Mexico's Ministry of National Defense (Sedna) and Navy (Semar) deployed troops to the Guatemala-Mexico border as part of the Regional Border Operation 2016. The operation is taking place between October 17 and November 17 and aims to combat smuggling networks, among other criminal activities.
The army and navy will assist at checkpoints and will patrol illegal and legal points of entry, shared by Mexico and Guatemala. Troops will be dispersed throughout the Mexican states of Chiapas and Tabasco, where illegal aliens, drugs, and firearms cross the border on a daily basis.
As a Mexican military commander explained, one of the goals of this operation is "to limit the activities of criminal organizations" on the border between Mexico and Guatemala. As my colleague Jessica Vaughan recently explained, the migrants making their way to the United States typically pay criminal organizations large sums of money to facilitate their transit through several safe countries to then claim a fear of return at the U.S.-Mexico border.
According to statistics from a U.S. Citizenship and Immigration Services (USCIS) the number of border asylum claims has multiplied 10 fold since 2009. The rise in the number of "credible fear" claims is not random, but follows a 2009 Obama executive directive implementing a "catch-and-release" policy. As a result of this memo, aliens are now paroled into the U.S. instead of being kept in custody while their asylum claims are fully reviewed, as required by law. In other words, U.S. immigration policies in the United States have created a pull factor, which criminal organizations exploit in order to feed their smuggling business.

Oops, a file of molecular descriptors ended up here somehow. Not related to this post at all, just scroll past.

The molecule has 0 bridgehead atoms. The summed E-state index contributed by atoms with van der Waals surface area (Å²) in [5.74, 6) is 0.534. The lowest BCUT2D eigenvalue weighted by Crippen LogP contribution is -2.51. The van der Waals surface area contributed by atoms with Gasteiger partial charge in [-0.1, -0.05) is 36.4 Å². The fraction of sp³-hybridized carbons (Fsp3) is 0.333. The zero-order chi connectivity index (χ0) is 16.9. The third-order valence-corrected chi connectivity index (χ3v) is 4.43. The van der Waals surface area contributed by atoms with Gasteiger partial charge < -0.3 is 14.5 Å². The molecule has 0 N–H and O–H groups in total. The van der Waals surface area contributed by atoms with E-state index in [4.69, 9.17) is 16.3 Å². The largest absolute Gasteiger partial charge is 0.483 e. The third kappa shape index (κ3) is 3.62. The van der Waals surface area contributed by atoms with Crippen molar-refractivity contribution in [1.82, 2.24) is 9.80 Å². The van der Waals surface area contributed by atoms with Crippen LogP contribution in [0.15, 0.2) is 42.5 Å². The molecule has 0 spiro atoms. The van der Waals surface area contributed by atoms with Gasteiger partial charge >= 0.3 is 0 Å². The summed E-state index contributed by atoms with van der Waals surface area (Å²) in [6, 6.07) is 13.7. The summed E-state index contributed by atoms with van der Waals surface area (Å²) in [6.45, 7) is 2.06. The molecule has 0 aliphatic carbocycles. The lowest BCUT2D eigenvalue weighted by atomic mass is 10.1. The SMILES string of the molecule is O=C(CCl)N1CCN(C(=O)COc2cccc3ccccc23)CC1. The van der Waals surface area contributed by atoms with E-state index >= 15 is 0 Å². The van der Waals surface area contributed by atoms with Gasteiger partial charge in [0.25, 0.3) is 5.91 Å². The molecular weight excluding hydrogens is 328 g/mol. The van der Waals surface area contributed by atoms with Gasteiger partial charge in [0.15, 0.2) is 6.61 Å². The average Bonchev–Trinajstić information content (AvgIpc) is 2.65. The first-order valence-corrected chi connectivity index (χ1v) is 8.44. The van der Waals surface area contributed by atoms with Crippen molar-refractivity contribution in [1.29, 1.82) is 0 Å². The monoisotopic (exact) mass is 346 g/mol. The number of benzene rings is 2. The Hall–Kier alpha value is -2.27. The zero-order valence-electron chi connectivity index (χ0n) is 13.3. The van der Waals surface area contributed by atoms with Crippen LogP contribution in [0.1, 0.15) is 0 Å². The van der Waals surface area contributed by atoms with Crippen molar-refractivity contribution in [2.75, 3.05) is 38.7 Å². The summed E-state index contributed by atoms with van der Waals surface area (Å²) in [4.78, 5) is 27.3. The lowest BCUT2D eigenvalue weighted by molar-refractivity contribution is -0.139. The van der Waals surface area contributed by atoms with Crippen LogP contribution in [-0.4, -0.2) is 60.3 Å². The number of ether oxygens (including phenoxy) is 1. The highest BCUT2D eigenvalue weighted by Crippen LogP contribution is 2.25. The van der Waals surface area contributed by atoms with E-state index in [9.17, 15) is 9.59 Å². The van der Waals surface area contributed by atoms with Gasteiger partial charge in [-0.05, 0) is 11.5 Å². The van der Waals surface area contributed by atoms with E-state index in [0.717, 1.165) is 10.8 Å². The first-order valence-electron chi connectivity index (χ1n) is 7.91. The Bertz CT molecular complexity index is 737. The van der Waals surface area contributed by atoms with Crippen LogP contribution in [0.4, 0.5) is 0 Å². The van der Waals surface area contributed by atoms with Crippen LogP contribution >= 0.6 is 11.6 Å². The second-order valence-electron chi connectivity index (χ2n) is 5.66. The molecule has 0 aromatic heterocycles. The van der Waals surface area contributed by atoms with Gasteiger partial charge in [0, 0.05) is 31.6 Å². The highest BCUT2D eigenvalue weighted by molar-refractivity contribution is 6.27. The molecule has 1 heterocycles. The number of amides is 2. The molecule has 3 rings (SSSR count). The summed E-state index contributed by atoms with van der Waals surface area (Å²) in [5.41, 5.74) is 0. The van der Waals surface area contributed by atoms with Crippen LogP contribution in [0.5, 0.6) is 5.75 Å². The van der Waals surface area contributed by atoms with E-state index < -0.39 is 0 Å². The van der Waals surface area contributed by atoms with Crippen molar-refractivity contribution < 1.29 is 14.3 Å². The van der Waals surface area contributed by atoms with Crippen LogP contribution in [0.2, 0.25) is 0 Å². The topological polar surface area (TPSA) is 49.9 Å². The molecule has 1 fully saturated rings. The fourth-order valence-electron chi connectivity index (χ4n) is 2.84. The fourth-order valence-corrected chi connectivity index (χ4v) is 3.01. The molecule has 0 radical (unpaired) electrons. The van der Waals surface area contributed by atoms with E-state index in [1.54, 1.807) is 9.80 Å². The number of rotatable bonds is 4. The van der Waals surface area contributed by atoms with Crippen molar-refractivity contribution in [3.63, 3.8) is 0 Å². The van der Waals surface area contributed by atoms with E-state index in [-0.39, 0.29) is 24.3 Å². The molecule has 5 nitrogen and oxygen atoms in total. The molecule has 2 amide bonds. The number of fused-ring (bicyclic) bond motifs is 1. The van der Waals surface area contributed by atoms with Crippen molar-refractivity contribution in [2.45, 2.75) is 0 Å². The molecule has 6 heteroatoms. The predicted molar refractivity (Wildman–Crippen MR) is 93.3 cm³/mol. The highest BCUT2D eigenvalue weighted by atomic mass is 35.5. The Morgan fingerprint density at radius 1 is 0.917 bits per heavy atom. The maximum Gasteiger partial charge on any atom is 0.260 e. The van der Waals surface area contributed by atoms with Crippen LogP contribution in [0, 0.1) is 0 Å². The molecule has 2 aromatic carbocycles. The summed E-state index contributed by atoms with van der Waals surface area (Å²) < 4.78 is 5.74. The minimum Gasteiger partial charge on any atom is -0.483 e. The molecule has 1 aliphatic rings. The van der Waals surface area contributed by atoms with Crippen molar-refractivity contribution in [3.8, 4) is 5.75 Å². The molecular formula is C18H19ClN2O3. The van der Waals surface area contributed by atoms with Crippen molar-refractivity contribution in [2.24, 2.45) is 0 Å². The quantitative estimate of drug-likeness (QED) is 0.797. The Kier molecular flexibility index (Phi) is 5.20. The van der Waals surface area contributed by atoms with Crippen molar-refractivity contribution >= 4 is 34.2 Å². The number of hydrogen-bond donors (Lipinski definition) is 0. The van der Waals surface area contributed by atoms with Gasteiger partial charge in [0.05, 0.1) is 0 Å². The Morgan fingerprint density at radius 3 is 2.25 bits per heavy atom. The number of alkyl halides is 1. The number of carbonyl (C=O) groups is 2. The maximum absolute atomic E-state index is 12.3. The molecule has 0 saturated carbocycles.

Mexico's operation is taking place as the country experiences a wave of Haitian and African migrants headed for the United States. Reports have shown that Mexico's National Institute for Migration has granted as many as 14,800 transit permits (salvoconductos) to illegal aliens of all nationalities. Between January and August 2016 Mexico detained 116,312 illegal aliens — the majority in the states of Chiapas, Veracruz, and Tabasco.
The Center for Immigration Studies is an independent, non-partisan, non-profit research organization founded in 1985.
It is the nation's only think tank devoted exclusively to research and policy analysis of the economic, social, demographic,
fiscal, and other impacts of immigration on the United States.